6. Call a Professional

Even if you can’t see it — or smell it — if you suspect mold is growing in your home, it’s a good idea to call a professional mold remediation company to determine how to treat mold. They can identify potential problem areas, pinpoint the type of mold that’s growing and offer solutions for permanently and safely removing the mold from your home. Especially if you aren’t sure what kind of mold you’re dealing with, it’s better not to risk the health and safety of your family by taking matters into your own hands.

Mold and Your Health

If mold is everywhere, then why does it become such a problem when you find it in your home? In most cases, healthy adults don’t have reactions to mold growing in their home. However, there are a few types of mold — including black mold — that cause health problems even in otherwise healthy individuals. And, for adults who already have asthma or other upper respiratory issues, any kind of mold can irritate their system and cause symptoms such as coughing, sneezing, wheezing, runny nose and asthma attacks. Skin irritation is also a common symptom of mold exposure.

Individuals with compromised immune systems may also be at a higher risk for health problems as a result of mold exposure. Because their systems are already compromised, they cannot fight against the mold spores they breathe in. This can result in a variety of problems, including lung infections and the development of more serious conditions.

Another concern when it comes to mold and health issues is the exposure of children to mold. Although there is still a lot of research to be done on the subject, studies have indicated that children who are exposed to mold at an earlier age may be more likely to develop asthma.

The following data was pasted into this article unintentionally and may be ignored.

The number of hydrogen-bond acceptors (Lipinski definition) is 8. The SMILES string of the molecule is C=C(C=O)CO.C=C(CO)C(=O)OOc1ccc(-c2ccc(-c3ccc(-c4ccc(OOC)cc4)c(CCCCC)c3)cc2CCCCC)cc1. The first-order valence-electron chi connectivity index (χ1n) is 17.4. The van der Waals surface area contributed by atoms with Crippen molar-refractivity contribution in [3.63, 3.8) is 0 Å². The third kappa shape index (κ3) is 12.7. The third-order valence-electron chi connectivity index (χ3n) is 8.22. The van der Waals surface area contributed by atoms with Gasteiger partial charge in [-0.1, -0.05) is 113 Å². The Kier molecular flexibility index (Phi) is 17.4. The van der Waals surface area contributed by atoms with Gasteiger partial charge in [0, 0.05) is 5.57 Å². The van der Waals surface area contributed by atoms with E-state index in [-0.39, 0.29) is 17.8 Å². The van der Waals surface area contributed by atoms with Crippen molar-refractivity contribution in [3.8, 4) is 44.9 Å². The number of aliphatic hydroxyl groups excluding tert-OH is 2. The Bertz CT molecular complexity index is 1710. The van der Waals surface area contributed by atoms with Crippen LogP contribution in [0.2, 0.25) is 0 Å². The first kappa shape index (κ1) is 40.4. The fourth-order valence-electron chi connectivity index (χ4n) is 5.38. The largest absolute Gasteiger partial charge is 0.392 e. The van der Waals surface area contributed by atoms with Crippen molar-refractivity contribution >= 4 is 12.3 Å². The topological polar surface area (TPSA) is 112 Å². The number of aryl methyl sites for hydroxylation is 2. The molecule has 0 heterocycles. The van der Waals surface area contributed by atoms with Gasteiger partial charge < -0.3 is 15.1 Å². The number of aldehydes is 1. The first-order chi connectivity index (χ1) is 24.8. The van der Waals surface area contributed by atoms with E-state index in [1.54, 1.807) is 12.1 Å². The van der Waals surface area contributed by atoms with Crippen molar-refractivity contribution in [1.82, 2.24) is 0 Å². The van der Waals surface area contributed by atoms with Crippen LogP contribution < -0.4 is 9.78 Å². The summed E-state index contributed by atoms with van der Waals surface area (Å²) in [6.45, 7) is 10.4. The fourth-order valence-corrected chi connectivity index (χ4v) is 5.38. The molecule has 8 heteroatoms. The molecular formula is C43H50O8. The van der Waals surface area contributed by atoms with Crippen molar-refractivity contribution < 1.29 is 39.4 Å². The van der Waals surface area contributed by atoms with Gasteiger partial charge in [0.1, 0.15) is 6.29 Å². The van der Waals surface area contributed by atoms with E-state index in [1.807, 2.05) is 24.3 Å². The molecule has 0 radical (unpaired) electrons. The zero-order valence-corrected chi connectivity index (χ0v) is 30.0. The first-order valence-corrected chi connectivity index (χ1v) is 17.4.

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How to Prevent Mold From Growing in the First Place

prevent mold from growing

It’s important to identify and treat mold when it’s discovered in your home, but the best way to protect your home and your family is to prevent mold growth in the first place. So how do you do that?

1. Fix Existing Problems

If you know there’s a leak in your roof or a pipe that’s dripping, don’t wait to address it. Fix the problem and clean up any moisture that’s already entered your home. If you aren’t sure about the extent of the problem, hire a professional to evaluate it.

2. Indoor Air Quality

Using your home’s ventilation system is a great way to keep excess moisture from pooling in places it shouldn’t. This is especially important in the bathroom. Those ceiling fans aren’t just for smells, you know! Your HVAC system is also important. When the air conditioner is running, it’s also removing excess moisture from the air. If your HVAC system is old or you suspect it isn’t working properly, it’s time to consider a tune-up or a replacement. Yes, replacing your HVAC system is an expensive prospect, but the expenses you’ll incur if you allow mold to grow will far exceed the cost of a new unit.

3. Use a Dehumidifier

Ideally, the humidity in your home should stay below 50 percent. Dehumidifiers are designed to pull excess moisture from the air, making it harder for mold to grow and expand its reach. Although you can buy portable units, these units are only effective in the rooms where they’re placed. Therefore, they don’t always address the big picture when it comes to the air quality inside your home. Installing a whole-home dehumidifier is the best way to draw excess moisture out of the air and prevent mold from growing inside.